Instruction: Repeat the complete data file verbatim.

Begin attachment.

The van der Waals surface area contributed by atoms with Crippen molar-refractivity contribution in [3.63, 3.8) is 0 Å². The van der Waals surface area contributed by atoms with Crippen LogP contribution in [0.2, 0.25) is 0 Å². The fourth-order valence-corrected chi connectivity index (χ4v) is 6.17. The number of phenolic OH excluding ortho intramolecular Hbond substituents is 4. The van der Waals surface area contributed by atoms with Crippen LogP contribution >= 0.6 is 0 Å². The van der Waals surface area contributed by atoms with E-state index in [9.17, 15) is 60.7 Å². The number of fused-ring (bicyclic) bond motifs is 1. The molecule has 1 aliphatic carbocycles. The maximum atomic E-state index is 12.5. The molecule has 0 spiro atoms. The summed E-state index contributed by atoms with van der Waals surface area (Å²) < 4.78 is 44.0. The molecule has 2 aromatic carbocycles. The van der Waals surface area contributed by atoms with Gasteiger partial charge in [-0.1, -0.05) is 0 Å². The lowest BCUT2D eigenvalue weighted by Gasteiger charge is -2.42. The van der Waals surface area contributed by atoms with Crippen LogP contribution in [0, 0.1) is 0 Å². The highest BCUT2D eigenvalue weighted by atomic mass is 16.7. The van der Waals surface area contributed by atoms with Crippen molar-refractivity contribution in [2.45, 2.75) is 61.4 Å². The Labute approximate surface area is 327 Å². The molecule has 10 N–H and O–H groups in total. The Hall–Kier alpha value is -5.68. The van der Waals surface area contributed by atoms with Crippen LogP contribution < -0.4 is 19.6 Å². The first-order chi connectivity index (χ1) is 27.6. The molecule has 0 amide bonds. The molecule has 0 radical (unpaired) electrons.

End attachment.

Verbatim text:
The van der Waals surface area contributed by atoms with Crippen molar-refractivity contribution in [3.63, 3.8) is 0 Å². The van der Waals surface area contributed by atoms with Crippen LogP contribution in [0.2, 0.25) is 0 Å². The fourth-order valence-corrected chi connectivity index (χ4v) is 6.17. The number of phenolic OH excluding ortho intramolecular Hbond substituents is 4. The van der Waals surface area contributed by atoms with Crippen LogP contribution >= 0.6 is 0 Å². The van der Waals surface area contributed by atoms with E-state index in [9.17, 15) is 60.7 Å². The number of fused-ring (bicyclic) bond motifs is 1. The molecule has 1 aliphatic carbocycles. The maximum atomic E-state index is 12.5. The molecule has 0 spiro atoms. The summed E-state index contributed by atoms with van der Waals surface area (Å²) < 4.78 is 44.0. The molecule has 2 aromatic carbocycles. The van der Waals surface area contributed by atoms with Gasteiger partial charge in [-0.1, -0.05) is 0 Å². The lowest BCUT2D eigenvalue weighted by Gasteiger charge is -2.42. The van der Waals surface area contributed by atoms with Crippen LogP contribution in [0, 0.1) is 0 Å². The highest BCUT2D eigenvalue weighted by atomic mass is 16.7. The van der Waals surface area contributed by atoms with Crippen molar-refractivity contribution in [2.45, 2.75) is 61.4 Å². The Labute approximate surface area is 327 Å². The molecule has 10 N–H and O–H groups in total. The Hall–Kier alpha value is -5.68. The van der Waals surface area contributed by atoms with Crippen LogP contribution < -0.4 is 19.6 Å². The first-order chi connectivity index (χ1) is 27.6. The molecule has 0 amide bonds. The molecule has 0 radical (unpaired) electrons.